May 1, 2016

Despite trial testimony, exorcisms a rare step for church

APRIL 28, 2016

Exorcisms are not only rare, they are performed only “after all other causes” — medical or psychiatric — have been ruled out by professionals, according to a spokesman for the city’s Catholic archdiocese.

An Ottawa courtroom heard chilling testimony this week from a suspended Mountie accused of torturing his 11-year-old son. The father testified that he had his own brother, a priest, perform an exorcism because “I thought I saw the devil inside him.”

Despite the horrific abuse described in the trial, exorcisms do exist outside Hollywood.

Dioceses appoint a specific priest with “piety, knowledge, prudence, and integrity of life” to be in charge of requests for exorcisms, city archdiocese spokesman Gilles Ouellette said in an email Thursday. It’s then done only with the permission of the bishop.

Ouellette pointed out that the archdiocese does not know the identity of the priest mentioned in the trial — his name is covered by a publication ban to protect the victim. But coverage of the trial refers to the family’s Lebanese background so they might not be members of the Roman Catholic Church, he said.

“Quite often, other pastoral interventions such as a good confession ... or some prayer ministry is sufficient,” Ouellette said. “I am not aware of any permission being given for any official exorcisms since the archbishop's appointment in 2007.”

Postmedia reported in 2008 that the archbishop had appointed at least two new exorcists to replace the last one who’d retired. The priests, whom the archdiocese wouldn’t name, were experienced abroad, some in areas where a belief in demons is more common, and who had to be persuaded to add the role to their duties.

According to the United States Conference of Catholic Bishops, a major exorcism features reading from the Gospels and Psalms, the sprinkling of holy water, and the “imposition of hands” and breathing on the person’s face to reaffirm the power of the Holy Spirit at work in them.

The church has through the centuries “moved cautiously” on purported possessions, the organization writes, lest it “create a kind of sideshow affair.”

“Although rare, genuine cases of demonic possession should be addressed in a balanced manner with the utmost care being extended to the afflicted person,” it says.

The local Catholic archdiocese may be circumspect when asked about exorcisms but the local alternative practitioner behind says he has performed 20 in the past two years, including on an eight-year-old child.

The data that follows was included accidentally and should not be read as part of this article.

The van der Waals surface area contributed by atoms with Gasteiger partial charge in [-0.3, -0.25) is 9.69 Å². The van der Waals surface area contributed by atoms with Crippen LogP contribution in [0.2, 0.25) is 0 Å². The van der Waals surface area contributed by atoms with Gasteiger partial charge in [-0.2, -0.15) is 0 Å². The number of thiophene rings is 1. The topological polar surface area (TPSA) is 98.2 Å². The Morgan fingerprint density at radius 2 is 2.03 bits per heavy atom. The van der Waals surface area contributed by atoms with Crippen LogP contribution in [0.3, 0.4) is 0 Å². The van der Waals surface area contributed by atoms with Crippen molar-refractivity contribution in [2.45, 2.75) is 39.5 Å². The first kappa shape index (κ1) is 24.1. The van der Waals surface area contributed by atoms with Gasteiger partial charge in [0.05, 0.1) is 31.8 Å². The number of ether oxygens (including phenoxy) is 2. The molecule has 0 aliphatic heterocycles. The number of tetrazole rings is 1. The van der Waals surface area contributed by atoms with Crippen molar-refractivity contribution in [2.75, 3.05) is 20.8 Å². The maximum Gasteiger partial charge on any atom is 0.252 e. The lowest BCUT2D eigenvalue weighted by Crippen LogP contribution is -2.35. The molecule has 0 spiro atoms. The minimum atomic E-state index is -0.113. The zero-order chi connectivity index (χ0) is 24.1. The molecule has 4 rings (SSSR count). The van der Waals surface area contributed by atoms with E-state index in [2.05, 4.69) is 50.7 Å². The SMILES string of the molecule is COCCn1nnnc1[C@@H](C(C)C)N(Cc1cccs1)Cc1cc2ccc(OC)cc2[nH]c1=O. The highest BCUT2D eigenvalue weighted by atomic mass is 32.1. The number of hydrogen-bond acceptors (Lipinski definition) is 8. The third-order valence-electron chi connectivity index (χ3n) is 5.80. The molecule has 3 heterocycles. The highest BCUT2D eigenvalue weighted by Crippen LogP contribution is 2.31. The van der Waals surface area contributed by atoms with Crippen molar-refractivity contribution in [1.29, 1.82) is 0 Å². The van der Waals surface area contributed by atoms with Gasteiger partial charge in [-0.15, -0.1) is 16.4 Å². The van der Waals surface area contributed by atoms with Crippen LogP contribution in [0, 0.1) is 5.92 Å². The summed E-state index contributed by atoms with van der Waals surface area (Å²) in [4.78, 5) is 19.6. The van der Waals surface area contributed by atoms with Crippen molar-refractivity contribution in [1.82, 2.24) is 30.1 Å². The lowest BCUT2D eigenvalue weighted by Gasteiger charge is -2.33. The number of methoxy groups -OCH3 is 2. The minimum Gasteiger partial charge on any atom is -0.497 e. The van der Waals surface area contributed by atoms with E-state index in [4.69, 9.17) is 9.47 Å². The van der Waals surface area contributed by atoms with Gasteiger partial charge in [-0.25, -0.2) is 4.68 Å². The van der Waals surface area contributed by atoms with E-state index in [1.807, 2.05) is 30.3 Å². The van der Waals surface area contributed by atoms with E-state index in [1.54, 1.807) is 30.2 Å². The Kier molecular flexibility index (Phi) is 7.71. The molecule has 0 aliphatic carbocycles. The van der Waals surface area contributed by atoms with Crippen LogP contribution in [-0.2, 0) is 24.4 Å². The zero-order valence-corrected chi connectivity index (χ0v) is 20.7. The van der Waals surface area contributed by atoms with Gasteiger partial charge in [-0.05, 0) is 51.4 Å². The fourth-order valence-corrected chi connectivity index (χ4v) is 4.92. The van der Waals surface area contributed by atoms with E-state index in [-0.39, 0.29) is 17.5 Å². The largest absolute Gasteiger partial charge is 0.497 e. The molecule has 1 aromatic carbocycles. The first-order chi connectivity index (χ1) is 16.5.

Jason Francis, who describes himself as a Wiccan and Celtic Shamanic high priest, said the parents couldn’t explain the changes in the boy’s behaviour, including night terror, and called him for help.

Finding an entity “not of the light” afoot – far from “full-blown possession,” which Francis says he’s never seen and is rarer than winning the lottery – he got to work. First he cleansed the home then did a sacred circle with the family, performing a ritual to summon the entity and bind it so it couldn’t harm anyone after leaving the boy.

“Physically, I didn’t do anything to him,” Francis said. “He knew we were going to do something to make him better. He would have seen me wave my arms around and that’s about it.”

Afterwards, “the family was like ‘oh, my God, we have our child back.'”

Francis said he’s one of the few exorcists who’s willing to out himself publicly and understands why others won’t.

“With increased publicity and stuff you get a lot more psychiatric cases than authentic cases, and that’s why a lot of us do not publicize. I’m one of the few that will actually step out.

“You get a lot of wackos calling who don’t need any services,” he said, which in his case include removal of simple curses for $25, $150 galactic ray healing and $200 to clear a house of “lost souls, nomads and spirits of limbo.”

Even those treatments have their limits, Francis warns in an explanation of what happens at the first consultation.

“Referral to see a psychiatrist or other medical professional may be given as not everything is supernatural or can be fixed spiritually,” he writes.

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